I have nev­er searched for it, there is no need for it. Regard­less of the branch of art, if your work is good, it will be per­ma­nent. Of course, it’s also about your tal­ent and the effort and per­se­ver­ance you put in. My writ­ings will out­live me, I feel it.

Thank you for your time chat­ting to me Safiye.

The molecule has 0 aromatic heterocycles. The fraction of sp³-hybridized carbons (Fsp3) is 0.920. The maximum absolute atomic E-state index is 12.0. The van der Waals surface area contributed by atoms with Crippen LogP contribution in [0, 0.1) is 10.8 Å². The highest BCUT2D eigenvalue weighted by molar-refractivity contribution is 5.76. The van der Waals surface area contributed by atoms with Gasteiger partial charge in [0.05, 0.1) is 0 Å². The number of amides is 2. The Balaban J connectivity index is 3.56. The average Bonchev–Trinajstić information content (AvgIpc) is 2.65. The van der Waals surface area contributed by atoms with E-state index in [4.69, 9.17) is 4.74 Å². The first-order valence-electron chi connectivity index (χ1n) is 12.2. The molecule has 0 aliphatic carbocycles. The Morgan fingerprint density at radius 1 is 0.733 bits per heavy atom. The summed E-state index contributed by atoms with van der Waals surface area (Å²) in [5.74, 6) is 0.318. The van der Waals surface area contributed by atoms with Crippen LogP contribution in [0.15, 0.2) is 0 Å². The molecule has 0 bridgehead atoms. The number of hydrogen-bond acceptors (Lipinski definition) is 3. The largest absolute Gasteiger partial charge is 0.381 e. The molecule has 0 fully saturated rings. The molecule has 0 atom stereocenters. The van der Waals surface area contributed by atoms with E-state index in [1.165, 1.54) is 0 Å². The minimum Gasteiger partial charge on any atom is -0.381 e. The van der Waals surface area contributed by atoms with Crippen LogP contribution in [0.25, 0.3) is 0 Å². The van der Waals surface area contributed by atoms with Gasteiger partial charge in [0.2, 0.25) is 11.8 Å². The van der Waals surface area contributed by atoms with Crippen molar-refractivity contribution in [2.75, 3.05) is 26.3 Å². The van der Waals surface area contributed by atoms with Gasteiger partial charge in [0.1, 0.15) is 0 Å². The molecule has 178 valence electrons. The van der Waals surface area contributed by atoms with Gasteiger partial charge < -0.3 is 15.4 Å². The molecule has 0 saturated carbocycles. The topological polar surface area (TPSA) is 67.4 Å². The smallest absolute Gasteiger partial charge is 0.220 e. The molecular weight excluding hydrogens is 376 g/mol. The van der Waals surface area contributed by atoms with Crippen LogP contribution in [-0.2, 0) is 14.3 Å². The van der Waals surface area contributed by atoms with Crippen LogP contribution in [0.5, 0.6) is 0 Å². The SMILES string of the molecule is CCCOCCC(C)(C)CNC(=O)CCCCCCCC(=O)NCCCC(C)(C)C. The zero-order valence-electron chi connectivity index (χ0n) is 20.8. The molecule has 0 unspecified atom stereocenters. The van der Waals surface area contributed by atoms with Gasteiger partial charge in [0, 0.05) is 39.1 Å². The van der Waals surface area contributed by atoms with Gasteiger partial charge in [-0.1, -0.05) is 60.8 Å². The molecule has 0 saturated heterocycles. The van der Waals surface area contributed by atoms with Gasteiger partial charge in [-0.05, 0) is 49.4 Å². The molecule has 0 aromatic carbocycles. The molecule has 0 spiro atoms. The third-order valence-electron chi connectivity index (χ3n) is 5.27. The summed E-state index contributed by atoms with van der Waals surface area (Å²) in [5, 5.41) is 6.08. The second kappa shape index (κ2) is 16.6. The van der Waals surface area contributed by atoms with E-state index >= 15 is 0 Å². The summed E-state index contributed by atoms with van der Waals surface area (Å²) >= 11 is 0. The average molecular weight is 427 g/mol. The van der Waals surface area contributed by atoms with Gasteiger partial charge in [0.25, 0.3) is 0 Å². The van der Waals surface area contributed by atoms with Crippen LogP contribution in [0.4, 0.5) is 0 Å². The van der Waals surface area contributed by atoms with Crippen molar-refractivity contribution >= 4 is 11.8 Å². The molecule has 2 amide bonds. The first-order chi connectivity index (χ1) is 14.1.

Safiye has had her poet­ry pub­lished in mag­a­zines, news­pa­pers and anthologies.worldwide. She is a mem­ber of the Ger­man PEN Cen­ter, the Ger­man Writ­ers’ Asso­ci­a­tion and the Ger­man Trans­la­tors Asso­ci­a­tion, and has giv­en lec­tures on poet­ry at North­ern Ari­zona Uni­ver­si­ty and at dif­fer­ent uni­ver­si­ties across Ger­many. Her poet­ry has been trans­lat­ed into many lan­guages includ­ing Eng­lish, Bul­gar­i­an, Czech, French, Ara­bic, Cir­cass­ian, and she has been award­ed the Else-Lasker-Schüler poet­ry award, and the Alfred Müller Felsen­burg award for civic courage. Her first poet­ry book Rose und Nachti­gall (Rose and the Nightin­gale) was pub­lished to crit­i­cal acclaim in 2014, and the sec­ond edi­tion won the titles of Best­seller and Longseller in 2020.